Brimley was an ex-marine, and most don’t know that he had a fine singing voice, and played harmonica well.  Wilford got into acting with non-speaking parts in 1960’s westerns, and might be seen there hammering horseshoes in the background.  In addition to numerous film credits and diverse roles, he also starred in a TV series, Our House.

If Brimley were here, he might talk to us for a few minutes about diabetes, which came across as diabeetus.  He’d encourage us to eat our oatmeal (because if you hate it, it’s gotta be good for you).  Suffering is good for the soul, right?  If so, mine ought to be almost golden by now.  And remember, you’ve gotta contain those insidious aliens!  Maybe feed them some damn oatmeal so they won’t want our world…and “It’s the right thing to do.”             


The Feline Furries of Star Trek…

July 7, 2020

 

There are furries in the Star Trek universe, cat-people who were introduced with the character of  M’Ress in Star Trek:  The Animated Series in the 1970’s.  A lieutenant and operations officer, she was a felinoid-type alien of the Caitian species modeled after African lions, and included originally with the cast to make the series more friendly and attractive to young children.  While the artwork is stylized and somewhat minimal, it established the species well, and M’Ress remains a most attractive and intriguing lady, even if she does have a habit of purring or murring after every few lines of dialogue…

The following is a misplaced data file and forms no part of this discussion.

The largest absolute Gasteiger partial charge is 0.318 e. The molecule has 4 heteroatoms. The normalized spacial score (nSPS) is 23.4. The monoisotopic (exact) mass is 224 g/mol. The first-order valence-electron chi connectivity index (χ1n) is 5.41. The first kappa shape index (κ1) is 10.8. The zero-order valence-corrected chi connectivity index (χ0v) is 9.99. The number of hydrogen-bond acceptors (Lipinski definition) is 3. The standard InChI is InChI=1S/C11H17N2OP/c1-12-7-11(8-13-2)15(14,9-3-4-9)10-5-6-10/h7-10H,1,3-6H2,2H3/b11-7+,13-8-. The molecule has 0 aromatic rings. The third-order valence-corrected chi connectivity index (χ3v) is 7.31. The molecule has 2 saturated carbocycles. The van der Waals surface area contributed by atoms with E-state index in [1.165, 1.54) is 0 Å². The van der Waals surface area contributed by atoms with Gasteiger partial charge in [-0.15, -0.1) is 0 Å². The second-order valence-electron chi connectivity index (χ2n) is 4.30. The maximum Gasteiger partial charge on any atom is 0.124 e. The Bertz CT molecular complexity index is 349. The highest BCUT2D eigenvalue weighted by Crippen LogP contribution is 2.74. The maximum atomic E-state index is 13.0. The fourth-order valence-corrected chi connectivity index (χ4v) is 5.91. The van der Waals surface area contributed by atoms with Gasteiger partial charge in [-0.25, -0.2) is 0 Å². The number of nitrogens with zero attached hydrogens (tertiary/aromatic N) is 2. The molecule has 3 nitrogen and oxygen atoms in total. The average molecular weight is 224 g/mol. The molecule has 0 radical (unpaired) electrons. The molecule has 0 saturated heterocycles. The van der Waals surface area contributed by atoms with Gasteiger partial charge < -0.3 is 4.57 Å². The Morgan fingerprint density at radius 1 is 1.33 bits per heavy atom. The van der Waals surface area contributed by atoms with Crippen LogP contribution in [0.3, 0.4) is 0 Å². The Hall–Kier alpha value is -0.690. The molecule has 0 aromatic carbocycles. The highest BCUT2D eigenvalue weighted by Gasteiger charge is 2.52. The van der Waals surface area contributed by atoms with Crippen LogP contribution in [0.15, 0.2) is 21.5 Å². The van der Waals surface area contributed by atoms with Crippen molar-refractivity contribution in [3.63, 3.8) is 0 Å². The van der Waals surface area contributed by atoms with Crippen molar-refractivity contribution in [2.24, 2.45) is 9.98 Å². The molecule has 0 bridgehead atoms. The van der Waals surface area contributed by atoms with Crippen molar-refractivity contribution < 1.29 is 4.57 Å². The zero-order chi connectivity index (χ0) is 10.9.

Caitians have also appeared briefly a handful of other times in the Star Trek universe, at times depicted with more feline characteristics than others.  In Star Trek IV:  The Voyage Home, two Caitian males, completely fur-covered, were depicted as members of the Federation Council.   This depiction of the species is far more formidable, almost with a Klingon-type vibe.  One imagines that these cats could play rough…

In Star Trek:  Into Darkness, a young James T. Kirk was depicted romping in bed with two females generally regarded to be Caitians who had bare skin(?), but prominent moving tails.  I don’t know if these Caitians practiced full body shaving, represented a hybrid, or if it was just considered too disturbing to represent human-furry sex on the big screen.  Kirk, of course, is legendary for having had intimate relations with any number of female aliens, and a discussion of his libido and sexual conquests would consume far more space than we have here…